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Theres little doubt that the Internet of Things will fundamentally change the way we do things in America over the coming decade. By allowing all of our devices to talk to one another, we will no longer have to deal with the rote, mundane tasks that normally consumed our time.
On the surface, this should be a huge boon for InvenSense (NYSE: INVN) investors. The companys sensors and microelectromechanical systems (MEMS) are widely regarded as some of the best in the industry. They have become hugely popular in allowing smartphones to function based on movement, and have runways for growth in both virtual reality and drone stabilization. Insiders own over 14% of shares outstanding, and these shares trade hands for a reasonable 19 times free cash flow. Whats not to love?
But things arent always as they appear. And while InvenSense may end up being a great investment, there are enormous risks that investors -- especially beginners -- need to be aware of.
Heavily reliant on just a few customers
By far the most important function of InvenSenses products is the companys place in smartphones. Its MEMS allow the phones to react to movements in the phone, like when a picture rotates to match the angle at which its held.
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The problem is that a few players dominate the smartphone industry. A look at InvenSenses history shows that the company has long relied on just a few customers to provide a huge slice of revenue. In investing lingo, this is called concentration risk, as in Youve got too much of your sales concentrated in just a few customers.
Data source: InvenSense annual reports.
As you can see, Nintendo (NASDAQOTH: NTDOY) once provided a large chunk of sales, mostly because of the popularity of its Wii remote controls. Since then, both Apple (NASDAQ: AAPL) and Samsung have conquered the smartphone world, and contribute over half of InvenSenses revenue. During the most recent quarter, Apple bumped all the way up to 46% of revenue.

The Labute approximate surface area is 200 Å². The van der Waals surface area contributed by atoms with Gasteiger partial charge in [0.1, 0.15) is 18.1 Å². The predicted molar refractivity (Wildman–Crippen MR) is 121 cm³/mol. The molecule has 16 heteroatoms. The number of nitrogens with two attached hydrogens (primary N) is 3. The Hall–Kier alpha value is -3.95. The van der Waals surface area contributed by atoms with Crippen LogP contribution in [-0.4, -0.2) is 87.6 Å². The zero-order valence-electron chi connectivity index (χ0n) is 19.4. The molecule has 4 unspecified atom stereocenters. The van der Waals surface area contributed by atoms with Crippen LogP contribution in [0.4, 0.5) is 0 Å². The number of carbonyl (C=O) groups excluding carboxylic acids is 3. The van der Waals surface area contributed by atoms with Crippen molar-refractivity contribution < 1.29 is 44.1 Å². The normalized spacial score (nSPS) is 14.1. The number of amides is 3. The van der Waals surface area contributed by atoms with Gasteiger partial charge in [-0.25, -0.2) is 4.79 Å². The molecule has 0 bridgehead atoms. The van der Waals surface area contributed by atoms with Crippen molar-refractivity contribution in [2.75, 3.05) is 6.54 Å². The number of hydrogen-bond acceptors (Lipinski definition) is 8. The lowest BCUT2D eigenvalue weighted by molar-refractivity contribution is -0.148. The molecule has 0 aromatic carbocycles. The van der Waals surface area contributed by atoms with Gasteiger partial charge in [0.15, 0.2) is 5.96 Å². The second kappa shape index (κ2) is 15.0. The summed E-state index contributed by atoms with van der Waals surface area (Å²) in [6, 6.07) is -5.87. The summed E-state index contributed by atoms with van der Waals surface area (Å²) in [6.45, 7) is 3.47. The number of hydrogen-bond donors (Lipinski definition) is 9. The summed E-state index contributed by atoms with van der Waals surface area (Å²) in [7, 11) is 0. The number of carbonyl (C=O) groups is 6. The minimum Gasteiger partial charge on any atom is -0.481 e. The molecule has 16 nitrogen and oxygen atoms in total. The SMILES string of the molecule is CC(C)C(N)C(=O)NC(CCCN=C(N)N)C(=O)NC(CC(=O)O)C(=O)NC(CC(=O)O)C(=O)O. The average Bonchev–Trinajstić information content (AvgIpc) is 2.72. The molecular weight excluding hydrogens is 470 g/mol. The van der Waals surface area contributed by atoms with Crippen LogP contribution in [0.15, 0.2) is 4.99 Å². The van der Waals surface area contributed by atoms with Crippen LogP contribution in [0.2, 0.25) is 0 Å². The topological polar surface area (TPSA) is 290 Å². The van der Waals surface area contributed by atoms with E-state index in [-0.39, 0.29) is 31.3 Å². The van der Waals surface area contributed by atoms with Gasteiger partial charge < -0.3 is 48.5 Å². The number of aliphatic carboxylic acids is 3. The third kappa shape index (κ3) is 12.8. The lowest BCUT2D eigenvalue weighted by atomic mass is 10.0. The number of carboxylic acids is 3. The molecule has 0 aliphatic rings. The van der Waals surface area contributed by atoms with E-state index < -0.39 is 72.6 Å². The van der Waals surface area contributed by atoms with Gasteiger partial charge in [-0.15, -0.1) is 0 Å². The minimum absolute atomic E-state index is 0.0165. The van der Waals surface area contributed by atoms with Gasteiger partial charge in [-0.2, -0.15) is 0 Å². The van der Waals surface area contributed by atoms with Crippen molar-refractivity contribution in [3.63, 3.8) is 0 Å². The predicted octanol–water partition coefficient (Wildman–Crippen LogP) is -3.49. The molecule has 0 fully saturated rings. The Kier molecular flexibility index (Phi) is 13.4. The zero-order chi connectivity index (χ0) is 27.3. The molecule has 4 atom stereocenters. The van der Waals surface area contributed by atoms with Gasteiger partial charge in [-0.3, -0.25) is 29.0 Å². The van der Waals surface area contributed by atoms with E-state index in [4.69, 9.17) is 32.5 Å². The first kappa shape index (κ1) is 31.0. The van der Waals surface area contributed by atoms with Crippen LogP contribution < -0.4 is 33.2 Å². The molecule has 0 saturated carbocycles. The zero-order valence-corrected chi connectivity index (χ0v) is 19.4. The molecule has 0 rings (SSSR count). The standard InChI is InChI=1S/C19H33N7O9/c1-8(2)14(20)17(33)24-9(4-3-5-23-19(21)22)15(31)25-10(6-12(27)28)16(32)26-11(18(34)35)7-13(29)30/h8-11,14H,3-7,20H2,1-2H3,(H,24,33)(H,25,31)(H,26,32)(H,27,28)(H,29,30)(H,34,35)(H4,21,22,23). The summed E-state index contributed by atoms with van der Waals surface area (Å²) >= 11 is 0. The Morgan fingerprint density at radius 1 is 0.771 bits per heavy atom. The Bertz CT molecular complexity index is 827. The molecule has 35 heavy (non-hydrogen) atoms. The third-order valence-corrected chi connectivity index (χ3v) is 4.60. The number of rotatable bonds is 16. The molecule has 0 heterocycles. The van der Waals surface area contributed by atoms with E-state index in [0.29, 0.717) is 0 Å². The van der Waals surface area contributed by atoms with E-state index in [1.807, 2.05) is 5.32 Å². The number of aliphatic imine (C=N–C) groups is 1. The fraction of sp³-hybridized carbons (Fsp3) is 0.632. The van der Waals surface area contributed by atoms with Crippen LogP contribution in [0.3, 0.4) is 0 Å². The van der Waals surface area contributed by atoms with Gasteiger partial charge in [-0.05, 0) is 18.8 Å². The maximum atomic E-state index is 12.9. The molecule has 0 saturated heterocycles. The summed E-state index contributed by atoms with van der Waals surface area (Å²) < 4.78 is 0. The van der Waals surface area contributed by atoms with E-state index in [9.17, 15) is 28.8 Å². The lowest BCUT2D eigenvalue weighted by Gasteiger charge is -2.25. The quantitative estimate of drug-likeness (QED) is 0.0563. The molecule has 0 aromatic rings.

The problem for InvenSense is that one decision by one committee in Cupertino, California (Apple) or Suwon, South Korea (Samsung) to switch providers on the next-gen smartphone could cause InvenSenses sales to plummet almost overnight.
But being the industry leader, you might argue, means that theres no way anyone would go with another provider. Therein lies the second big risk with investing in InvenSense: commoditization. This is what happens when you have no real moat -- or sustainable competitive advantage -- surrounding your business.
STMicroelectronics (NYSE: STM) also designs and manufactures technology similar to InvenSenses. In fact, while it generally isnt regarded as superior to InvenSense, STMs chips won the battle for inclusion in its Galaxy S7 and S7 Edge phones.
Because of the presence of STM, InvenSense will have trouble expanding margins. Companies like Apple and Samsung dont necessarily need the best sensors out there; they just need ones that are good enough for end users. If those are provided by STM and at a cheaper price, then InvenSense will lose business. Thats commoditization in a nutshell.
Dont get me wrong: InvenSense could easily end up being a big winner. It is a very high-risk stock, and with high risk comes the potential for high rewards. But for me, those risks outweigh potential gains.
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Brian Stoffel owns shares of Apple. The Motley Fool owns shares of and recommends Apple and InvenSense. The Motley Fool has the following options: long January 2018 $90 calls on Apple and short January 2018 $95 calls on Apple. Try any of our Foolish newsletter services free for 30 days. We Fools may not all hold the same opinions, but we all believe that considering a diverse range of insights makes us better investors. The Motley Fool has a disclosure policy.